NZ legally obliged to step up and speak out after World Court ruling on Israel

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Why the ICJ did not order a ceasefire
As most international commentary has highlighted, even fixated on, the ICJ did not order a ceasefire as South Africa requested. But the fact that it didn’t is a manifestation of how constrained the court was. Image: South African legal team at The Hague/ APR/X

New Zealand’s commitment to the international rule of law means it must also go beyond the UN court’s genocide case findings on Gaza, writes the University of Auckland’s Treasa Dunworth.

ANALYSIS: By Treasa Dunworth

As Newsroom has reported, 15 aid agencies have joined forces to call on the Aotearoa New Zealand government to do more to encourage an immediate and sustainable ceasefire in Gaza, in the wake of the International Court of Justice (ICJ) decision.

Those 15 agencies are joining an international and increasingly loud chorus of calls for an immediate ceasefire.

I would go further, and remind the government that whatever it thinks of last month’s ICJ ruling, New Zealand has a number of international legal obligations to inform its response to Israel’s military attack on Gaza.

As most international commentary has highlighted, even fixated on, the ICJ did not order a ceasefire as South Africa requested. But the fact that it didn’t is a manifestation of how constrained the court was.

Despite its lofty title, the ICJ (sometimes referred to as the “World Court”) isn’t a “world” court in any meaningful sense of the word. It only has jurisdiction to consider issues in cases where countries have explicitly agreed to the court’s authority over them.

In this current litigation, the court was able to consider the case only on the basis that both South Africa and Israel are States Parties to the Genocide Convention. That meant South Africa had to frame its application through a “genocide lens”, and that the court had no power to go beyond the obligations arising out of that treaty. This jurisdictional conundrum partly explains why the court did not order a ceasefire — it didn’t have the authority to do so.

It also partly explains why the court could not order Hamas to release the remaining Israeli hostages. Hamas was not a party to the proceedings (the court can only hear proceedings on disputes between states), and despite the claim by Israel in its oral pleadings, the hostage taking by Hamas and their subsequent mistreatment and killing didn’t “plausibly”, according to the court, meet the threshold of genocide.

But the court did order Israel to take all measures in its power to prevent genocide, and ordered Israel to enable the provision of urgently needed basic services and humanitarian assistance to address the adverse conditions faced by Palestinians in Gaza.

Orders fall within ‘genocide jurisdiction’
These orders fall within the “genocide jurisdiction” because the treaty defines genocide as not only direct killing, but also “deliberately inflicting on the group conditions of life calculated to bring about its physical destruction in whole or in part”.

An immediate ceasefire would go a long way toward Israel complying with these orders so the calls for a ceasefire are well made, despite the court not having the power to order one.

What is New Zealand’s role in all this? What are the moral and legal responsibilities it has and should fulfil?

In its decision, the court (re)confirmed that all states parties to the Genocide Convention have a “common interest” in ensuring the prevention, suppression, and punishment of genocide. That includes New Zealand, which has a legal obligation to do what it can to ensure that Israel complies with the court’s orders.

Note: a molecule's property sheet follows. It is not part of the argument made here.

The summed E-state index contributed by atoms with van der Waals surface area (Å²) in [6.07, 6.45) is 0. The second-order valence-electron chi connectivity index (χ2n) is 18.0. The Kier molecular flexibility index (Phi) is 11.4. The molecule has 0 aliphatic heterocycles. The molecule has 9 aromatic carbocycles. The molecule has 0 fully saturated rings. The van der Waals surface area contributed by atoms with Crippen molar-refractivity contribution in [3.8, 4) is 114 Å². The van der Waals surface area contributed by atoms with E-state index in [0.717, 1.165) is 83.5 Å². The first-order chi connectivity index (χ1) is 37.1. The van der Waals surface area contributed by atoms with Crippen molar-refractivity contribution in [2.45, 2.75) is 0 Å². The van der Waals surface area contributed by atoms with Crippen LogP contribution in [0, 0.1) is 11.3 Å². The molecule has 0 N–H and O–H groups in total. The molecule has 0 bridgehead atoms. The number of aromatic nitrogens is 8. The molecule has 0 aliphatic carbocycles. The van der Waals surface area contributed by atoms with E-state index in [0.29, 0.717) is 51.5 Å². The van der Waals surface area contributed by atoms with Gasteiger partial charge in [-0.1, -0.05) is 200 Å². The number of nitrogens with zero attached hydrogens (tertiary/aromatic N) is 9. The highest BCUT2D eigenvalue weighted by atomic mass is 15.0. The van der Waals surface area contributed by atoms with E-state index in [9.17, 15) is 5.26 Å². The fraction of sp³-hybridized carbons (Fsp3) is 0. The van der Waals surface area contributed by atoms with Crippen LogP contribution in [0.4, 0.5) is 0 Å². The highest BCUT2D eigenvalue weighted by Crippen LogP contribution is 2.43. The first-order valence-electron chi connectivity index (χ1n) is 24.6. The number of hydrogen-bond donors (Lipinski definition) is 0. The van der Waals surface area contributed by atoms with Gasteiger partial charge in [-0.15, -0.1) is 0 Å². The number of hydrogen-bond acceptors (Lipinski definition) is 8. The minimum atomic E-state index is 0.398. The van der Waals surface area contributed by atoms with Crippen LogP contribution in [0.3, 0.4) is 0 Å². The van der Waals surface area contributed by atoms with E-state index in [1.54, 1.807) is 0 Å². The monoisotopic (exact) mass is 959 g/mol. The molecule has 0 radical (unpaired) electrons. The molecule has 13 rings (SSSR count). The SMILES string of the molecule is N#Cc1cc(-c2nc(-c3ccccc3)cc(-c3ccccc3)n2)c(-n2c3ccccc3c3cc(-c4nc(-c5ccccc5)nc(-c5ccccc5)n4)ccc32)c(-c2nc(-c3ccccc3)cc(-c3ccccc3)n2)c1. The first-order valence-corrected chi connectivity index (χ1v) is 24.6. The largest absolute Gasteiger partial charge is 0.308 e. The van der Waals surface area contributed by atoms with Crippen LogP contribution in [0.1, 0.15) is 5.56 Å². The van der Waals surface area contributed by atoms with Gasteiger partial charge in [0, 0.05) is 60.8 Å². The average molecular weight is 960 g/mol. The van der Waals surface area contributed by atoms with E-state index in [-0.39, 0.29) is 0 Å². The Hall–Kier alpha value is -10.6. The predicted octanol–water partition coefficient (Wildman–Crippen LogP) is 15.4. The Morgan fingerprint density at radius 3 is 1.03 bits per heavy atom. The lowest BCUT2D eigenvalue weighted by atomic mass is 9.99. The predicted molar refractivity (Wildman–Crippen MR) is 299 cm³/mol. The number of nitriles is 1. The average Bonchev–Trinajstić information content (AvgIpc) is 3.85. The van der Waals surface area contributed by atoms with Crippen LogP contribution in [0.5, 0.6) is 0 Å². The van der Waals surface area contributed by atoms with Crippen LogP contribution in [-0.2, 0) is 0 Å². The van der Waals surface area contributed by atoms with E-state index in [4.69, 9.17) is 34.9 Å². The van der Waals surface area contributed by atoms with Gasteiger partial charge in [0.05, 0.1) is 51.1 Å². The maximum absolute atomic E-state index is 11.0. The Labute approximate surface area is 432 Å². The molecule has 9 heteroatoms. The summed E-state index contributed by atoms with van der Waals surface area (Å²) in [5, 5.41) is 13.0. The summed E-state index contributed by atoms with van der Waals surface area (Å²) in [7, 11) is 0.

This is not a question of New Zealand’s choice of foreign policy, but a legal obligation.

The second relevant international obligation for New Zealand arises from international humanitarian law (IHL) — the body of law which governs the conduct of war, and which includes prohibitions against the direct targeting of civilians, causing superfluous injury and unnecessary suffering, the taking of hostages, the use of “human shields” and engaging in indiscriminate attacks on civilians and civilian infrastructure.

These rules don’t just apply to the parties directly involved in any given conflict — in this instance, Israel and Hamas. The relevant treaties stipulate all states have a shared responsibility “to ensure respect” for these rules. That responsibility exists independently of the lack of ICJ jurisdiction to consider these matters.

Must act in good faith
There is a third legal obligation for New Zealand in the wake of these orders.  Although decisions of the court are only binding as between the parties to a case (here South Africa and Israel), as a member of the United Nations, New Zealand has a legal obligation to act in good faith towards the court, being one of the organs of the UN and its principal legal body.

This obligation aligns with New Zealand’s self-professed commitment to the international rule of law.

Thus, regardless of political preferences and whether the current government agrees or disagrees with the court’s findings, the findings have been made and New Zealand ought not undermine the court or the international rule of law.

Governments of all political persuasions repeatedly pronounce that a small nation such as ours depends on the international rule of law and a rules-based international order.

Now is the time for New Zealand to step up and defend that order, even if it feels uncomfortable, even if it annoys some of our “friends” (such as the US). We are legally obliged to step up and speak out.

Dr Treasa Dunworth is an associate professor, Faculty of Law, at the University of Auckland. First published by Newsroom and republished by Asia Pacific Report with the author’s permission.

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